## 2.22Region of inﬂuence

A CFD calculation is performed by solving partial diﬀerential equations, such e.g. for conservation of mass, momentum and energy, over a solution domain. It requires suitable boundary conditions, discussed in Chapter 4 .

The solution is inﬂuenced by any change in a ﬁeld value, e.g. , , , at some point in the domain, e.g. at an inlet boundary. The form of the equation determines the way in which these changes, or perturbations, propagate across the domain over time. Momentum and mass conservation for an incompressible ﬂuid can be represented by Eq. (2.67 ) and Eq. (2.48 ). The form of Eq. (2.48 ), including only a Laplacian derivative , ensures that is inﬂuenced instantaneously at all points in the domain by a perturbation in at any point.

The resulting instantaneous change in then causes to be redistributed everywhere by Eq. (2.67 ), with further short-range changes due to advection and diﬀusion (discussed next).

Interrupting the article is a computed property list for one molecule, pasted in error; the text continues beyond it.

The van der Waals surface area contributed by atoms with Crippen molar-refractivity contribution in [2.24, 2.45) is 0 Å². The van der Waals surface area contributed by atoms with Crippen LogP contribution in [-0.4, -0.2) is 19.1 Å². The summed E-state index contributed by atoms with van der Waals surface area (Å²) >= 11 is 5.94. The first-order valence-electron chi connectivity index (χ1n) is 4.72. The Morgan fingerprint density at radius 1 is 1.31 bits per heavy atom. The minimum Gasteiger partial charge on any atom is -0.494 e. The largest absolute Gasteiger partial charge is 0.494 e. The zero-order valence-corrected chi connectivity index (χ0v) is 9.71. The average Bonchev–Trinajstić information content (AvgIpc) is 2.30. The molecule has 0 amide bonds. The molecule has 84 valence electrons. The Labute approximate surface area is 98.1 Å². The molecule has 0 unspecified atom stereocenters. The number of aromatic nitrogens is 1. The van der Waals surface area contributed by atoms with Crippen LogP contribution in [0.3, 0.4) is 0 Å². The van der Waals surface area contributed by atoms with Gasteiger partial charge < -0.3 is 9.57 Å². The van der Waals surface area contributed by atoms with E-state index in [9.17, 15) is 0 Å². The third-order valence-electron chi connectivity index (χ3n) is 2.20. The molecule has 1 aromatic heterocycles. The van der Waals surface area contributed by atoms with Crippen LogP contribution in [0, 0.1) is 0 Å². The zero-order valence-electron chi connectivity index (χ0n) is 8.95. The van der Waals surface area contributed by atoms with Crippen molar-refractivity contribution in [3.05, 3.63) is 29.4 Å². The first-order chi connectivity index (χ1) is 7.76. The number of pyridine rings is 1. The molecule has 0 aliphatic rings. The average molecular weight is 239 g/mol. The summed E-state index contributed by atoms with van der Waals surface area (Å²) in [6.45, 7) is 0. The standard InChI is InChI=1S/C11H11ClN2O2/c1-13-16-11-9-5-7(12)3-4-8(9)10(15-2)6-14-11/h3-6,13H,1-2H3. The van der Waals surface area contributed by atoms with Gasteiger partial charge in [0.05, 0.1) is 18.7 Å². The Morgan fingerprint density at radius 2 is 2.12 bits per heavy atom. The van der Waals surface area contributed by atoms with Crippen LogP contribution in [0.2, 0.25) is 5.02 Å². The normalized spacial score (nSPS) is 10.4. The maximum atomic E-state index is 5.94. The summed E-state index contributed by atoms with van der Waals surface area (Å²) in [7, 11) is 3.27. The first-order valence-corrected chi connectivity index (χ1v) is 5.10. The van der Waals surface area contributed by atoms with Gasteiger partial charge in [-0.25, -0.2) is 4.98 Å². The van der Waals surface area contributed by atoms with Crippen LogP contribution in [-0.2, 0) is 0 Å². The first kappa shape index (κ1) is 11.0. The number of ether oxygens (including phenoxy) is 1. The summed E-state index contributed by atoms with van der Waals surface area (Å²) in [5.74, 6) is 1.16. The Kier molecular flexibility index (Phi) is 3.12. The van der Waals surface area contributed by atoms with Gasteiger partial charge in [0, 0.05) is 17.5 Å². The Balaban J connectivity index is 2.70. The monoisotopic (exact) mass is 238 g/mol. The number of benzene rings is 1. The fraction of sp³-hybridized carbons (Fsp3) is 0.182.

The outcome for an incompressible ﬂuid is that is inﬂuenced instantaneously everywhere in the domain by a perturbation at any point. In other words, the speed of sound , corresponding to propagation of disturbances, is inﬁnite.

Energy conservation can be represented by Eq. (2.65 ), in which perturbations propagate at a characteristic speed due to the advection and diﬀusion.

Advection propagates at speed , with a region of inﬂuence in the direction of ﬂow. The relation can be obtained from scale similarity when and are similar in magnitude, i.e. in Eq. (2.69 ).

By the same argument, the region of inﬂuence for diﬀusion coincides with and being similar in magnitude, i.e. . A diﬀusion “front” travels a distance according to ( means “of the order of magnitude”).

The diﬀusion equation, in one dimension ( ) has a solution24 where , are constants and is the error function below. This means that for heat conduction problems, e.g. in solids, the distance travelled by the thermal front is , consistent with similarity arguments above.

The coeﬃcient depends on where on the curve the front is located. One option is , where the solution is within 0.5% of the asymptote of 1.

24Horatio Carslaw and John Jaeger, Conduction of Heat in Solids.

Notes on CFD: General Principles - 2.22 Region of inﬂuence